Children's Hospice Week (13 – 20 June) is the UK's only awareness raising and fundraising week for children with life-limiting conditions and the services that support them.
Tŷ Hafan, the family hospice for young lives, currently cares for 259 children and young people not expected to live into adulthood.
Of the children and young people who currently use Tŷ Hafan’s services, 37 suffer from Duchenne Muscular Dystrophy (DMD) – making DMD the largest group of all the life-limiting conditions referred to Tŷ Hafan.
DMD is a neuromuscular condition, affecting around one in every 3,500 boys, and symptoms generally appear in children before the age of five.
By the age of 10 most boys will use a wheelchair and although life expectancy can vary, many boys do not live beyond their teens.
Many of the boys and their families have been spending time at Tŷ Hafan since it first opened in 1999, and several good friendships have been built up over the years. The boys spend a lot of time in the specially equipped Adolescent Den, playing on the latest games consoles, and they love being taken out to the cinema by the care staff to watch the latest film.
Sophie Williams, a palliative care nurse at Tŷ Hafan, said: “I’ve supported a lot of boys with DMD, and I feel privileged to have helped them and their families to cope with a truly cruel condition.
“It’s a condition that would devastate most people. But the boys that I’ve supported at Tŷ Hafan have an infectious enthusiasm for life – despite knowing that they will have very short lives.
“It’s a very important part of my job to create a safe environment for the boys; an environment which focuses on what they can do, not what they can’t do. Mums and Dads need to know that the people who are looking after their children are experts and fully understand the care their children need.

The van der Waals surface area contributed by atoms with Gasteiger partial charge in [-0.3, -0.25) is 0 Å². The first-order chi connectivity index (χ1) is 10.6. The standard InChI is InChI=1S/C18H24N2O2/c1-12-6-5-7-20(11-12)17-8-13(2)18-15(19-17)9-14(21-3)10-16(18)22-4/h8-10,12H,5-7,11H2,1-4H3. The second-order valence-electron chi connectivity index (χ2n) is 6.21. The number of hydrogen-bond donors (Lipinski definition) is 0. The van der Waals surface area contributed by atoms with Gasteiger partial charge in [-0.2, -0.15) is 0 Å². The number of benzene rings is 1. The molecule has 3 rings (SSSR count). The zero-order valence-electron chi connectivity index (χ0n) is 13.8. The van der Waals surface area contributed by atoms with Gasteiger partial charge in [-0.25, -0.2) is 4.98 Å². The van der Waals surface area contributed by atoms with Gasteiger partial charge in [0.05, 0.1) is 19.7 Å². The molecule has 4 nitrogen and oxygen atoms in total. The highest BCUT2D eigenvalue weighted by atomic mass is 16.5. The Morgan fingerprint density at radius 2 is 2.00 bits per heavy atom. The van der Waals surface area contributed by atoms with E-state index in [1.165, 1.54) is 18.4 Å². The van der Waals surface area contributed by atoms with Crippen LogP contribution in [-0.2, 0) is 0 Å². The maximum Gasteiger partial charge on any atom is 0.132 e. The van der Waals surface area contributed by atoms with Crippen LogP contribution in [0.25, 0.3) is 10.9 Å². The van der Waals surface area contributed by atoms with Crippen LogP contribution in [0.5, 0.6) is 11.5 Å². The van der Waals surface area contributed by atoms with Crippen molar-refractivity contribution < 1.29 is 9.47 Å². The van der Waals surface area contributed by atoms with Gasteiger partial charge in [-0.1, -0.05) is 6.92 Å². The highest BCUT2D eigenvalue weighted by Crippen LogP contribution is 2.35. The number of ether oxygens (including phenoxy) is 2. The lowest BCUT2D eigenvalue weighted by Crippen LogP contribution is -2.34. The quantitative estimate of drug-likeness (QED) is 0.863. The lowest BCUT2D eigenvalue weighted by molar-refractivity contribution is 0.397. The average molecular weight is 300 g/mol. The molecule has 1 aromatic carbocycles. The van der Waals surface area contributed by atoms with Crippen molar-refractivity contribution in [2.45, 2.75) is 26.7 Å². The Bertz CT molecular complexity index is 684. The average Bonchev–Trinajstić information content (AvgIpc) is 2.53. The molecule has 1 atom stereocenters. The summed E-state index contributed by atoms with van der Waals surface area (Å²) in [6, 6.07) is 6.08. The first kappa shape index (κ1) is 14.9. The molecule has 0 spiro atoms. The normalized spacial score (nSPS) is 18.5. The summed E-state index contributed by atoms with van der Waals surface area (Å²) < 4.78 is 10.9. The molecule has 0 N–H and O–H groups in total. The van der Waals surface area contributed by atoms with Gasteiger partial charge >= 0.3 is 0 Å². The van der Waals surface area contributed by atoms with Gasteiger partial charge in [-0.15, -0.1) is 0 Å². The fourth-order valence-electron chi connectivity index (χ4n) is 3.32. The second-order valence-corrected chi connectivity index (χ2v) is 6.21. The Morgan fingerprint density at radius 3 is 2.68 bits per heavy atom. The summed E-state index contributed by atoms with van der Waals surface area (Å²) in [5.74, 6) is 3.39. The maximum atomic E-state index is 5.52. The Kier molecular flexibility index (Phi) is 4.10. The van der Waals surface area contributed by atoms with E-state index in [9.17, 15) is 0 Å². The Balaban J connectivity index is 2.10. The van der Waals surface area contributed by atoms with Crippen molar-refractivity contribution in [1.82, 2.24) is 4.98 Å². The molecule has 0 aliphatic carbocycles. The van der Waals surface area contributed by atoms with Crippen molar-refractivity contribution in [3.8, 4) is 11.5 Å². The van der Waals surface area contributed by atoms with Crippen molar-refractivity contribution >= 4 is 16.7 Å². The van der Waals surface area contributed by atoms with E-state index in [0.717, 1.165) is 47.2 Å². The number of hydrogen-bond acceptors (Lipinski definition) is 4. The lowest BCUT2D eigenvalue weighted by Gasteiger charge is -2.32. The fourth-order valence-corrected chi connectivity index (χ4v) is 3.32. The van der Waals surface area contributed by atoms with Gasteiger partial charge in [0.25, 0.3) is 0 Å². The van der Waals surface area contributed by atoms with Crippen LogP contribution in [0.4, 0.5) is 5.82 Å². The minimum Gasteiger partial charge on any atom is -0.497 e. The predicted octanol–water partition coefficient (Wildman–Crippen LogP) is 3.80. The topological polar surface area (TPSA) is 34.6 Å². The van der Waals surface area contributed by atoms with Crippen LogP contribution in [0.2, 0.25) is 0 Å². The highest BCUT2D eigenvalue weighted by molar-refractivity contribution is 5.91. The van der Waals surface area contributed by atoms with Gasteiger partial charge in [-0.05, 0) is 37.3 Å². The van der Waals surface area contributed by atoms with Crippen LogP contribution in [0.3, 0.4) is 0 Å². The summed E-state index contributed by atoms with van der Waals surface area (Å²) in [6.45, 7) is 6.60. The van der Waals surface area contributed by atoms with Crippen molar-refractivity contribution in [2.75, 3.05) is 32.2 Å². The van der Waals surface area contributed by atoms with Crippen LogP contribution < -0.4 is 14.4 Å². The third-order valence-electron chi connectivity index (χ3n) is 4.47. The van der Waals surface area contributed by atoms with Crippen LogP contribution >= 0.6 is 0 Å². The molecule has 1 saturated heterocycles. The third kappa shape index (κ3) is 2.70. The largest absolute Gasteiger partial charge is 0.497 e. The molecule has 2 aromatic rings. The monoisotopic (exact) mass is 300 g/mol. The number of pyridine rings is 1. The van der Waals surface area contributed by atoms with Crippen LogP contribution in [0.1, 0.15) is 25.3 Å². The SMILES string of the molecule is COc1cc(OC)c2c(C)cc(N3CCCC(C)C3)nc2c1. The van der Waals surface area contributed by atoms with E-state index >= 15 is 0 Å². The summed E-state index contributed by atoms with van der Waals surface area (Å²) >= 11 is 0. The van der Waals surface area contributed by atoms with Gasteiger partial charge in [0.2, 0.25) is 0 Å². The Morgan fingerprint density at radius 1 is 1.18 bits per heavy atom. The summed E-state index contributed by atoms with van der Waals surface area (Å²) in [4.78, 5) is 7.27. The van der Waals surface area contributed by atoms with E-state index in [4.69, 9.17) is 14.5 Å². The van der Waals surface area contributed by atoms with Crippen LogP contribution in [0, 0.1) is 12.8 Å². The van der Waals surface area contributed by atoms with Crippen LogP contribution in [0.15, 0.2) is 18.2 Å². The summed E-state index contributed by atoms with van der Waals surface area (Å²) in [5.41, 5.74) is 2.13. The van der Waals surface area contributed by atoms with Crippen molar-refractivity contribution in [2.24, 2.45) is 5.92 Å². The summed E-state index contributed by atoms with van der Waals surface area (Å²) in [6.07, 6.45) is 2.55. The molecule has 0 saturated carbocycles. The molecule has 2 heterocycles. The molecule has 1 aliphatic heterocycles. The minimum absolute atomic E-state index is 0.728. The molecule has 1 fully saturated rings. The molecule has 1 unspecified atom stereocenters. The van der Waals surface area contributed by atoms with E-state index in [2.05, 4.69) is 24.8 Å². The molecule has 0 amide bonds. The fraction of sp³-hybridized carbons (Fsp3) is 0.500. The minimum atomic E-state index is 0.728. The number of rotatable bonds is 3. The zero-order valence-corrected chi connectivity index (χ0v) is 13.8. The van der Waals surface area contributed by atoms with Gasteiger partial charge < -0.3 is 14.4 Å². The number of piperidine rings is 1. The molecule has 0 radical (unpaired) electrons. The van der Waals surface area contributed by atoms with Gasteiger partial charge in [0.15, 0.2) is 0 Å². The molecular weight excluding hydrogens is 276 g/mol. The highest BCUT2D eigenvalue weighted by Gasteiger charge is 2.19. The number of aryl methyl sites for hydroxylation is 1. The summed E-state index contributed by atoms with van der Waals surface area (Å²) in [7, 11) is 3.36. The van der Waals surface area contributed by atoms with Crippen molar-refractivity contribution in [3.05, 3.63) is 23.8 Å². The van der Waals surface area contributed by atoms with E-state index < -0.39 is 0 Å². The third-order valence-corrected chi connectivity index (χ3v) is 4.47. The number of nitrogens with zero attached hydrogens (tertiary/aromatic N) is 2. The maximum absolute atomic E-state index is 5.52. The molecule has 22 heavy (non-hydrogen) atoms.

“As the boys have grown older, we’ve helped them to come to terms with life in their wheelchairs and made sure that they’re able to enjoy the same things as their friends.”
There is also a qualified chartered physiotherapist at Tŷ Hafan, to provide the boys with the physiotherapy they need. The main focus of the therapy is to maintain what movement, function and independence the child has for as long as possible through stretching, strengthening, respiratory and positioning.
In addition to the physical care of the boys, Tŷ Hafan also provides the emotional and social support to the older boys, who are coming to terms with the deteriorations in their physical mobility and skills at a time of their lives when all their friends are beginning the make the most of their teenage years.
Tŷ Hafan is also there for the whole family to ensure they get the assistance they need when caring for a young boy or teenage boy with DMD. The care services team work very closely with professionals in the community on behalf of the families of these boys to help them access the appropriate services and get the necessary home adaptations and equipment that they will need to help them cope with their condition.
Sophie said: “Unfortunately there is no cure for DMD and so every year boys in Wales will continue to be born with the condition. At Tŷ Hafan it is our mission to be there for every family in Wales who needs us.
“It can be very difficult to watch these boys grow up and see them unable to enjoy things that other teenagers take for granted. But I feel proud to have touched their lives.”